12For the word of God is living and active. Sharper than any double-edged sword, it penetrates even to dividing soul and spirit, joints and marrow; it judges the thoughts and attitudes of the heart. 13Nothing in all creation is hidden from God’s sight. Everything is uncovered and laid bare before the eyes of him to whom we must give account.”

3. Hebrews 6:4-8

4It is impossible for those who have once been enlightened, who have tasted the heavenly gift, who have shared in the Holy Spirit, 5who have tasted the goodness of the word of God and the powers of the coming age, 6if they fall away, to be brought back to repentance, because to their loss they are crucifying the Son of God all over again and subjecting him to public disgrace.

7Land that drinks in the rain often falling on it and that produces a crop useful to those for whom it is farmed receives the blessing of God. 8But land that produces thorns and thistles is worthless and is in danger of being cursed. In the end it will be burned.”

4. Hebrews 10:26-31

26If we deliberately keep on sinning after we have received the knowledge of the truth, no sacrifice for sins is left, 27but only a fearful expectation of judgment and of raging fire that will consume the enemies of God. 28Anyone who rejected the law of Moses died without mercy on the testimony of two or three witnesses. 29How much more severely do you think a man deserves to be punished who has trampled the Son of God under foot, who has treated as an unholy thing the blood of the covenant that sanctified him, and who has insulted the Spirit of grace? 30For we know him who said, “It is mine to avenge; I will repay,” and again, “The Lord will judge his people.” 31It is a dreadful thing to fall into the hands of the living God.”

5. Hebrews 12:25-29

25See to it that you do not refuse him who speaks. If they did not escape when they refused him who warned them on earth, how much less will we, if we turn away from him who warns us from heaven? 26At that time his voice shook the earth, but now he has promised, “Once more I will shake not only the earth but also the heavens.” 27The words “once more” indicate the removing of what can be shaken–that is, created things–so that what cannot be shaken may remain.”

* I. Howard Marshall, Kept by the Power of God: A Study of Perseverance and Falling Away (Second Edition; Bethany Fellowship, 1969, 1974), p. 26.

Passage Discussed in
1. Hebrews 2:1-4 Lesson 1
2. Hebrews 4:12-13 Lesson 3
3. Hebrews 6:4-8 Lesson 5
4. Hebrews 10:26-31 Lesson 9
5. Hebrews 12:25-29 Lesson 12

The best book I’ve seen that fairly lays out the main views of these warnings and points out the strengths and weaknesses of each position is Herbert W. Bateman IV (ed.), Four Views on the Warning Passages in Hebrews (Kregel, 2007)


In the NIV Study Bible, the second warning is a broader passage encompassing 3:7 – 4:13 of which I’ve included a few verses below:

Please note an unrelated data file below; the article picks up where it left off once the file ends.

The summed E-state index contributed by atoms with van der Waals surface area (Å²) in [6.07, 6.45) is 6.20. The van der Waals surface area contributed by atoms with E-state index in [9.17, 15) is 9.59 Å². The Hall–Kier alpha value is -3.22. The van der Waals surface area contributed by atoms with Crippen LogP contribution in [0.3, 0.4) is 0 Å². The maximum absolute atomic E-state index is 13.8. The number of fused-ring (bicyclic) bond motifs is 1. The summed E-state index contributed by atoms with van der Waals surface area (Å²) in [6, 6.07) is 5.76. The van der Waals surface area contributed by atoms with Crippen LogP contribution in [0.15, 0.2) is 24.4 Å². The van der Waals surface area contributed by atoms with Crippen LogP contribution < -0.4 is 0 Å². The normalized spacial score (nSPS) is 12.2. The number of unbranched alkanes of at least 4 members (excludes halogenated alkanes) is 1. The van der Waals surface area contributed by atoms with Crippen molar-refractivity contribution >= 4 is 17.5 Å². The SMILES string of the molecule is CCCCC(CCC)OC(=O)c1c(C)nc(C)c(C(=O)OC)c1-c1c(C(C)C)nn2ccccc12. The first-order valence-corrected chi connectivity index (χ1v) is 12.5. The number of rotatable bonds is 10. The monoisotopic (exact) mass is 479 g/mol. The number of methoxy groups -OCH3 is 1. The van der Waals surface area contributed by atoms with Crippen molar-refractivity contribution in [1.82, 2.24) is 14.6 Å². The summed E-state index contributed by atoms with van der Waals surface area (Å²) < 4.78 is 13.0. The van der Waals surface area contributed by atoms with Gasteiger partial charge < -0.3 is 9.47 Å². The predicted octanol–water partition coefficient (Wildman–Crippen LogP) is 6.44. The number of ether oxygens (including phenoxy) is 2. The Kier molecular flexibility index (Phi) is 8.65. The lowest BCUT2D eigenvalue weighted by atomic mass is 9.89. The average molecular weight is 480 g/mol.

Hebrews 3:7-8

So, as the Holy Spirit says:

“Today, if you hear his voice,
    do not harden your hearts
as you did in the rebellion,
    during the time of testing in the wilderness, …”

September 8, 2014

Knowing Our Place; Knowing God’s Place

“For my thoughts are not your thoughts, neither are your ways my ways,” declares the LORD.
 “As the heavens are higher than the earth, so are my ways higher than your ways and my thoughts than your thoughts.
..” Isaiah 55:8-9

For our devotional thoughts today we return to the blog of First Evangelical Free Church in Sioux City, Iowa, which we visited last year. Pastor Kevin Miller’s reminder here is vital at a time when God is sometimes treated casually in both a church and secular environment. Click the title to read this at source.

Jesus: Like Us and Yet Greater Than Us

This fall, we will be working through the New Testament book of Hebrews. As part of my preparations, I like to take the time to read through an entire book repeatedly both before and in the midst of preaching it. To this end, I was recently reading through Hebrews once more and something caught my eye:

The primary point and purpose of the first several chapters of Hebrews is to establish that Christ is supreme over all. Chapter 1, for example, tells us that He is supreme over the angels. Chapter 3 tells us that Christ is superior to Moses. Later, we see that Christ is superior to Melchizedek (chapters 7-8). In short, it’s as if the bulk of Hebrews spends time exalting Christ over everyone and everything. He is the better High Priest. He is the coming King. We can’t help but be in awe of Him because He is so different than even the best of us.

And then, the turn comes: it’s not just that Christ is different and better than anyone else, it’s that He is different and better and then He dies FOR everyone else.

“For if the blood of goats and bulls, and the sprinkling of defiled persons with the ashes of a heifer, sanctify for the purification of the flesh, how much more will the blood of Christ, who through the eternal Spirit offered himself without blemish to God, purify our conscience from dead works to serve the living God. (Hebrews 9:13-14)”

The Priest literally atones for all who trust Him – for those who are, if nothing else, are very unworthy of atonement.

Jesus Christ is not like us in so many ways – we dare not simply think of Him as a good teacher or as simply a buddy. And yet, Jesus IS also like us in so many ways – He gets tired, needs to eat, rests, laughs, bleeds, and dies.